The present architecture is the result of a collaboration of IETF
   IEEE members, and describes an abstract model that can be applicable
   both at Layer-2 and Layer-3, and along segments of different
   technologies.  With this new work, a path may span, for instance,
   across a (limited) number of 802.1 bridges and then a (limited)
   number of IP routers.  In that example, the IEEE 802.1 bridges may be
   operating at Layer-2 over Ethernet whereas the IP routers may be
   6TiSCH nodes operating at Layer-2 and/or Layer-3 over the IEEE
   802.15.4e MAC.

   Many applications of interest to Deterministic Networking require the
   ability to synchronize the clocks in end systems to a sub-microsecond
   accuracy.  Some of the queue control techniques defined in
   Section 4.6 also require time synchronization among relay systems.
   The means used to achieve time synchronization are not addressed in
   this document.

2.  Terminology

   The following special terms are used in this document in order to
   avoid the assumption that a given element in the architecture does or

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   does not have Internet Protocol stack, functions as a router or a
   bridge, or otherwise plays a particular role at Layer-3 or higher:

           A Customer Bridge as defined by IEEE 802.1Q

   end system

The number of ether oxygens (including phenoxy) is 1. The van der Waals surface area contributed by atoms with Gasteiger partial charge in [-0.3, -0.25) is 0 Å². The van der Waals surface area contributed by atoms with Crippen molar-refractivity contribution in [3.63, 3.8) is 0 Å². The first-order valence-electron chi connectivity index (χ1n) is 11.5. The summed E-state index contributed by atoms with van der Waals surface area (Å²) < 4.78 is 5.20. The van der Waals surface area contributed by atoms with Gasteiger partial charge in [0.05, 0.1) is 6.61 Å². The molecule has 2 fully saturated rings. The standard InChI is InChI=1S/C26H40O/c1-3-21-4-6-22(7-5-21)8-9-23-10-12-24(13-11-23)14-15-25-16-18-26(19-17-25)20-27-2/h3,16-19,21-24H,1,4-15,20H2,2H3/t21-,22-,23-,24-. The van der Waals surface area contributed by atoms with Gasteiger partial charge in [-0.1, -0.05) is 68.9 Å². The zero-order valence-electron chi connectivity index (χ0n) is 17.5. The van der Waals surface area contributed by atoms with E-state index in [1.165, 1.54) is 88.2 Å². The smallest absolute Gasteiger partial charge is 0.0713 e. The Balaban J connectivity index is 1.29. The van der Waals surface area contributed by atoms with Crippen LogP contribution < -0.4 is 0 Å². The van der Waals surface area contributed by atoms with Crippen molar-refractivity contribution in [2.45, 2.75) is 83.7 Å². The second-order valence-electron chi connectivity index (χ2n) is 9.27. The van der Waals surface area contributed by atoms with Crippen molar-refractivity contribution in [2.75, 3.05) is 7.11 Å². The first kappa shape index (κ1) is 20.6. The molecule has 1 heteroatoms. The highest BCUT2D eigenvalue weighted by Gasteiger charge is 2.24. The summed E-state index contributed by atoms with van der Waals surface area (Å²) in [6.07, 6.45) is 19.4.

Commonly called a "host" in IETF documents, and an "end
           station" is IEEE 802 documents.  End systems of interest to
           this document are talkers and listeners.

           An end system capable of sinking a DetNet stream.

   relay system
           A router or a bridge.

           A trail of configuration from talker to listener(s) through
           relay systems associated with a DetNet stream, required to
           deliver the benefits of DetNet.

           A DetNet stream is a sequence of packets from a single
           talker, through some number of relay systems to one or more
           listeners, that is limited by the talker in its maximum
           packet size and transmission rate, and can thus be ensured
           the DetNet Quality of Service (QoS) from the network.

           An end system capable of sourcing a DetNet stream.

3.  Providing the DetNet Quality of Service

   DetNet Quality of Service is expressed in terms of:

   o  Minimum and maximum end-to-end latency from talker to listener;

   o  Probability of loss of a packet, assuming the normal operation of
      the relay systems and links;

   o  Probability of loss of a packet in the event of the failure of a
      relay system or link.

   It is a distinction of DetNet that it is concerned solely with worst-
   case values for all of the above parameters.  Average, mean, or
   typical values are of no interest, because they do not affect the